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Hospice ethics presentation
 

Hospice ethics presentation

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    Hospice ethics presentation Hospice ethics presentation Presentation Transcript

    • Ethical Issues of Hospice and the Loss of Technology
      • Hospice remains committed to providing care that treats the person, not the disease, and emphasizes quality of life, not duration.
    • What is Hospice?
      • Follows palliative care philosophy
          • Goal is in reducing severity of disease symptoms rather than providing a cure
          • Offers comfort and dignity to patient dealing with illness
          • Treats the patient holistically: physically, spiritually, and emotionally.
          • Reaches out to families and caregivers to provide support
    • Hospice.. As Told by Lisa 
      • Heartland requires that you go through 6 hours of training
      • Sit with patients for 3 hours a week, most have dementia
      • Some are actively dying
      • Also go to a home for 3 hours a week and sit with someone in home care
      • Main job= LISTEN LISTEN LISTEN!!
      • Has helped me personally cope with issues with death as well as being comfortable talking about one’s own death
    • Sheila
      • Sheila, 55 year old female
      • Lupus, Hospice patient
      • Famous quotes by Sheila:
        • “ Hospice is somewhere I never thought I’d be. Sometimes I sit and wonder why this is happening to me, why I’m only 55 and I feel like I should be at home enjoying my life.”
        • “ I just want to go home. The food is terrible here.”
        • “ Being in hospice is difficult. You have to come to terms with your own death. You have to face things that you never thought you would have to face so soon. No one comes to visit me, I’m dying alone.” 
        • Sheila is the youngest person that I have ever volunteered with
    • Ethical Issues and Communication
    • Ethical Issues within the Hospice System
      • As with all end of life care, many ethical issues surround hospice and palliative care
      • Ethical issues involve three major areas:
      • A respect for patient autonomy
            • Ex. artificial nutrition and hydration
            • Withdrawing and withholding treatment
      • Access to care and overcoming barriers
    • A Respect for Patient Autonomy
      • Many patients are unresponsive, on life-support
      • Artificial hydration and nutrition
        • YES or NO?
      • What would the patient want?
      • Physician-assisted suicide
      • Decision-making is very hard
        • Lot of uncertainty surrounding it
    • Barriers and Access to Hospice Care
      • Communication and Language Barriers
      • Underutilization by minorities
        • 84% Caucasians
        • 8% African Americans
        • 8% others
      • Mistrust within the health care system
      • Lack of knowledge
      • Lack of minority employees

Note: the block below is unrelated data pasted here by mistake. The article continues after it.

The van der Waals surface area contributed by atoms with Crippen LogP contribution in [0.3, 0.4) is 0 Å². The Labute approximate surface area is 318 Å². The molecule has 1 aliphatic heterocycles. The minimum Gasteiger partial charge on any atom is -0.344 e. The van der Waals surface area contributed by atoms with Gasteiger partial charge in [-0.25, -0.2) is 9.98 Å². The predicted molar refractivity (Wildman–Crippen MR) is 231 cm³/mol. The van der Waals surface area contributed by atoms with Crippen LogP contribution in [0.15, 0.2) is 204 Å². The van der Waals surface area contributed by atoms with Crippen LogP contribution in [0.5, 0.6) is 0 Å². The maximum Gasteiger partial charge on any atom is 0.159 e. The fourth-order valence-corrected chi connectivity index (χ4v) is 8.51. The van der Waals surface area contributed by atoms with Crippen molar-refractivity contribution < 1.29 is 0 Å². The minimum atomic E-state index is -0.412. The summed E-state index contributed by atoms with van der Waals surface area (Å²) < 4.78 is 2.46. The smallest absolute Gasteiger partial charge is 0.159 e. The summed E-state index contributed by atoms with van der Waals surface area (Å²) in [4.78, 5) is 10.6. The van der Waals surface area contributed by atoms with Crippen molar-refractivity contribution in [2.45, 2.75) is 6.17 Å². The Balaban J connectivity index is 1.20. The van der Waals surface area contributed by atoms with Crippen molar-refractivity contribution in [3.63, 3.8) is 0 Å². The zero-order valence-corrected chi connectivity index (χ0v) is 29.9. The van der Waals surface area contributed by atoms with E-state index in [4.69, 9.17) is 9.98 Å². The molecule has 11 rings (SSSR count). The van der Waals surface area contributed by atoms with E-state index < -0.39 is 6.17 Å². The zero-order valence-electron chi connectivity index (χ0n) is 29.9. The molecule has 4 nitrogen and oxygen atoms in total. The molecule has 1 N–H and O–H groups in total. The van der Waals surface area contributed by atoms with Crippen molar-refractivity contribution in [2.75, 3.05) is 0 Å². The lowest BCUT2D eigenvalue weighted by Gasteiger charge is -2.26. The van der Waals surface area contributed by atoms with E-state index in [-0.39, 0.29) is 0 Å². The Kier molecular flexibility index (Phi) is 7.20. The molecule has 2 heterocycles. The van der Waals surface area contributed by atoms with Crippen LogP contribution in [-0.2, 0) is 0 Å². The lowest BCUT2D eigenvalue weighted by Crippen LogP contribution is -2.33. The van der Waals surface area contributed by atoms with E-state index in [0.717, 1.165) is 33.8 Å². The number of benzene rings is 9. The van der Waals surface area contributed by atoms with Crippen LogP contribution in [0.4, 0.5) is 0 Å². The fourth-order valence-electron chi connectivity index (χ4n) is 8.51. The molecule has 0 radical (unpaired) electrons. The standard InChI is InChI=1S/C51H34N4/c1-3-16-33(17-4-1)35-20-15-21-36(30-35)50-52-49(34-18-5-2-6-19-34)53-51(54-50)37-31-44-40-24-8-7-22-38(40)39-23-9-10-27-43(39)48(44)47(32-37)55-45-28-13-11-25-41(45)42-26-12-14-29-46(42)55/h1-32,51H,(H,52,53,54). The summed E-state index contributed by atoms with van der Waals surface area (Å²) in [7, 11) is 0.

• Demographical Features and Barriers to Access
      • Hospice serves more Caucasian females then any other race or sex
      • African Americans and Hispanics have been shown to receive less care through Hospice
      • Middle to lower class seek care through hospice
      • “ Identifying and overcoming these barriers is important in improving access to end of life care now and will become even more critical in coming years,” (Hastings Center Report 1).
      • “ Misperceptions caused by lack of cultural sensitivity and skills can lead to unwanted or inappropriate clinical outcomes and poor interaction with patients and their families at critical junctures as life comes to a close”.
      • Research has shown that African Americans and Hispanics receive less pain medication then Caucasians
    • Lack of Information about Hospice Services
      • In 2004:
        • African Americans represented fewer than 10% of the nearly 1 million Americans who utilized hospice care (NHPCO, 2004).
        • Another study evaluated more than 1500 deaths in which 111 decedents were African American and asked families of non-hospice users if hospice had been offered as an option. These investigators found that 68% of the African Americans had not used hospice services, and of these, more than half had not been informed about the availability of hospice (Abdul-Malik et. al., 2004).
    • Hospice and How Communication is Lost Through Technology
    • COMPUTERS!
        • No human intervention
          • Everything is done through/on the computer
      • No one talks to each other
      • Instead of having conversations with the staff people watch TV
      • Loss of communication due to technology is very apparent
    • Computers… Good or Bad?
    • Hot or Not?
      • Positives
        • Everything kept in a file on the computer and this is organized
        • Easier then writing it down
        • Easier to read then some of the doctor’s handwriting
      • Negatives
        • It’s a strong subculture
        • Ethical issue because people leave files up and that’s a confidentiality issue
        • Loss of transfer by human hand/word of mouth
    • Implications for the Future
      • More community involvement
        • Hospice promotion: especially targeting minority populations
        • Education of the wide array of services offered by hospice
        • Address misconceptions and issues of mistrust
    • Thank You for Your Time 